Thw Wall Street Journal writes about the backdated options scandal,
On Sept. 21, 2001, rescuers dug through the smoldering remains of the World Trade Center. Across town, families buried two firefighters found a week earlier. At Fort Drum, on the edge of New York’s Adirondacks, soldiers readied for deployment halfway across the world.
Boards of directors of scores of American companies were also busy that day. They handed out millions of bargain-priced stock options to their top executives.
The terrorist attack shut the U.S. stock market for days. When it reopened Sept. 17, stocks skidded more than 14% over five days, in the worst full week for the Dow Jones Industrial Average since Germany invaded France in May 1940. But for recipients of options, the lower their company’s stock price when options are awarded the better, since the options grant a right to buy shares at that price for years to come. The grants set recipients up for millions of dollars in profit if the shares recovered.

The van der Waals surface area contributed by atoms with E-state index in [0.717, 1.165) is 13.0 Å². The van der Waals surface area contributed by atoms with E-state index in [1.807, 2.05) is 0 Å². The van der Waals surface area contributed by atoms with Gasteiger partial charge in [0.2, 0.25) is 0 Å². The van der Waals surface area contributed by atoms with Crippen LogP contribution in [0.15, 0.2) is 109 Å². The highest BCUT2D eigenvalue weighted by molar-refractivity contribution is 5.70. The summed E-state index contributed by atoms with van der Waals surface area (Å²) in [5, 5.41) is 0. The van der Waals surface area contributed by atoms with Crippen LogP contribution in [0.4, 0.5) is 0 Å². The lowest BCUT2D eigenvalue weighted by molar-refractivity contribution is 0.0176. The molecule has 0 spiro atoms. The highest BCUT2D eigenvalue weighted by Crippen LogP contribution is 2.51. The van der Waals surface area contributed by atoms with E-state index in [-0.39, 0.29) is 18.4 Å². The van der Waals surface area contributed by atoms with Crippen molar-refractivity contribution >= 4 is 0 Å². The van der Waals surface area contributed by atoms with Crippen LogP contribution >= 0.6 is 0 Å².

A Wall Street Journal analysis shows how some companies rushed, amid the post-9/11 stock-market decline, to give executives especially valuable options. A review of Standard & Poor’s ExecuComp data for 1,800 leading companies indicates that from Sept. 17, 2001, through the end of the month, 511 top executives at 186 of these companies got stock-option grants. The number who received grants was 2.6 times as many as in the same stretch of September in 2000, and more than twice as many as in the like period in any other year between 1999 and 2003.
Ninety-one companies that didn’t regularly grant stock options in September did so in the first two weeks of trading after the terror attack. Their grants were concentrated around Sept. 21, when the market reached its post-attack low. They were worth about $325 million when granted, based on a standard method of valuing stock options.